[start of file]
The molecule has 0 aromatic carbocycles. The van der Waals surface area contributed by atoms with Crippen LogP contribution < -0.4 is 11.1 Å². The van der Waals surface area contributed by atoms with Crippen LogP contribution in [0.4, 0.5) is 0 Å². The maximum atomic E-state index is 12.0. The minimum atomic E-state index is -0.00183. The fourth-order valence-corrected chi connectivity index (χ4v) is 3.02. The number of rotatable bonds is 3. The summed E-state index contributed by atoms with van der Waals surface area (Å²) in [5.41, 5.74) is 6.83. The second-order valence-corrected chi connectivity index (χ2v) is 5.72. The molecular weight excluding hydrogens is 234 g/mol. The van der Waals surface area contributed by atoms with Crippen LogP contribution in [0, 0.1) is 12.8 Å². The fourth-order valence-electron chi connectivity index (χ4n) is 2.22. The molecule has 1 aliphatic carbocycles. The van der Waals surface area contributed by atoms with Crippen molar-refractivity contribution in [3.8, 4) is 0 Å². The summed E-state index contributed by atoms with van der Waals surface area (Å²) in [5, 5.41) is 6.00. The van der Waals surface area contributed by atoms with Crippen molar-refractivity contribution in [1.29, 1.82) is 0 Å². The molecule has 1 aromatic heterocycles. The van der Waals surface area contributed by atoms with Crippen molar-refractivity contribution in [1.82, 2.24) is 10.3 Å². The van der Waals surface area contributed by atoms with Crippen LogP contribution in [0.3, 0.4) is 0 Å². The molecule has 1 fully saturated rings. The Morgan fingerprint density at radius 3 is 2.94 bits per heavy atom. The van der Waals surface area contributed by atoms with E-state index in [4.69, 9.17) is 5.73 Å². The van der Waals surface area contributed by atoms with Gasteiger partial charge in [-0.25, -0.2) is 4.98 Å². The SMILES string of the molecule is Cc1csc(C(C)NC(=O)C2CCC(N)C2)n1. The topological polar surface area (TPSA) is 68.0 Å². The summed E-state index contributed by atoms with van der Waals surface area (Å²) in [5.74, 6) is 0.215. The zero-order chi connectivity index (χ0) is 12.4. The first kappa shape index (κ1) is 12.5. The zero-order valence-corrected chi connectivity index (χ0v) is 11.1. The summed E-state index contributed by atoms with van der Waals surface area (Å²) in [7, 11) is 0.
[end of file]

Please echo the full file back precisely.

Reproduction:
The molecule has 0 aromatic carbocycles. The van der Waals surface area contributed by atoms with Crippen LogP contribution < -0.4 is 11.1 Å². The van der Waals surface area contributed by atoms with Crippen LogP contribution in [0.4, 0.5) is 0 Å². The maximum atomic E-state index is 12.0. The minimum atomic E-state index is -0.00183. The fourth-order valence-corrected chi connectivity index (χ4v) is 3.02. The number of rotatable bonds is 3. The summed E-state index contributed by atoms with van der Waals surface area (Å²) in [5.41, 5.74) is 6.83. The second-order valence-corrected chi connectivity index (χ2v) is 5.72. The molecular weight excluding hydrogens is 234 g/mol. The van der Waals surface area contributed by atoms with Crippen LogP contribution in [0, 0.1) is 12.8 Å². The fourth-order valence-electron chi connectivity index (χ4n) is 2.22. The molecule has 1 aliphatic carbocycles. The van der Waals surface area contributed by atoms with Crippen molar-refractivity contribution in [3.8, 4) is 0 Å². The summed E-state index contributed by atoms with van der Waals surface area (Å²) in [5, 5.41) is 6.00. The van der Waals surface area contributed by atoms with Crippen molar-refractivity contribution in [1.29, 1.82) is 0 Å². The molecule has 1 aromatic heterocycles. The van der Waals surface area contributed by atoms with Crippen molar-refractivity contribution in [1.82, 2.24) is 10.3 Å². The van der Waals surface area contributed by atoms with Crippen LogP contribution in [0.3, 0.4) is 0 Å². The molecule has 1 fully saturated rings. The Morgan fingerprint density at radius 3 is 2.94 bits per heavy atom. The van der Waals surface area contributed by atoms with E-state index in [4.69, 9.17) is 5.73 Å². The van der Waals surface area contributed by atoms with Gasteiger partial charge in [-0.25, -0.2) is 4.98 Å². The SMILES string of the molecule is Cc1csc(C(C)NC(=O)C2CCC(N)C2)n1. The topological polar surface area (TPSA) is 68.0 Å². The summed E-state index contributed by atoms with van der Waals surface area (Å²) in [5.74, 6) is 0.215. The zero-order chi connectivity index (χ0) is 12.4. The first kappa shape index (κ1) is 12.5. The zero-order valence-corrected chi connectivity index (χ0v) is 11.1. The summed E-state index contributed by atoms with van der Waals surface area (Å²) in [7, 11) is 0.